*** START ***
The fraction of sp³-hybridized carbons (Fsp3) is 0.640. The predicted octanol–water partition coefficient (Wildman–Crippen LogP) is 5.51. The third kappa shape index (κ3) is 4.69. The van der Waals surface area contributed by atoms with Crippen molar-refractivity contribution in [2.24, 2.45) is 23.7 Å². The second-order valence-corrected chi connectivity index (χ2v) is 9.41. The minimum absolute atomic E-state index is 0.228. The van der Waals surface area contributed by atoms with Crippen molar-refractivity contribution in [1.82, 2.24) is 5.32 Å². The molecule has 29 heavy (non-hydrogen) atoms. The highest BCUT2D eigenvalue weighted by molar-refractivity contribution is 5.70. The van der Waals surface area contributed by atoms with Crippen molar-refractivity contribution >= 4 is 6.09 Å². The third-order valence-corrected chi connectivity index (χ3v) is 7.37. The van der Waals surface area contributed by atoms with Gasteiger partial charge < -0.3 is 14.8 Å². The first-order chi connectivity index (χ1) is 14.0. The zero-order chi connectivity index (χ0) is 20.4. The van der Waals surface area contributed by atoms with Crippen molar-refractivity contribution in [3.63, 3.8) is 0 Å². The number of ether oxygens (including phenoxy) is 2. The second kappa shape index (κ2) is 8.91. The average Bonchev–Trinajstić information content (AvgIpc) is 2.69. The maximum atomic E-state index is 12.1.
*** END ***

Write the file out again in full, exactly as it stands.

The fraction of sp³-hybridized carbons (Fsp3) is 0.640. The predicted octanol–water partition coefficient (Wildman–Crippen LogP) is 5.51. The third kappa shape index (κ3) is 4.69. The van der Waals surface area contributed by atoms with Crippen molar-refractivity contribution in [2.24, 2.45) is 23.7 Å². The second-order valence-corrected chi connectivity index (χ2v) is 9.41. The minimum absolute atomic E-state index is 0.228. The van der Waals surface area contributed by atoms with Crippen molar-refractivity contribution in [1.82, 2.24) is 5.32 Å². The molecule has 29 heavy (non-hydrogen) atoms. The highest BCUT2D eigenvalue weighted by molar-refractivity contribution is 5.70. The van der Waals surface area contributed by atoms with Crippen molar-refractivity contribution >= 4 is 6.09 Å². The third-order valence-corrected chi connectivity index (χ3v) is 7.37. The van der Waals surface area contributed by atoms with Gasteiger partial charge < -0.3 is 14.8 Å². The first-order chi connectivity index (χ1) is 14.0. The zero-order chi connectivity index (χ0) is 20.4. The van der Waals surface area contributed by atoms with Crippen molar-refractivity contribution in [3.63, 3.8) is 0 Å². The number of ether oxygens (including phenoxy) is 2. The second kappa shape index (κ2) is 8.91. The average Bonchev–Trinajstić information content (AvgIpc) is 2.69. The maximum atomic E-state index is 12.1.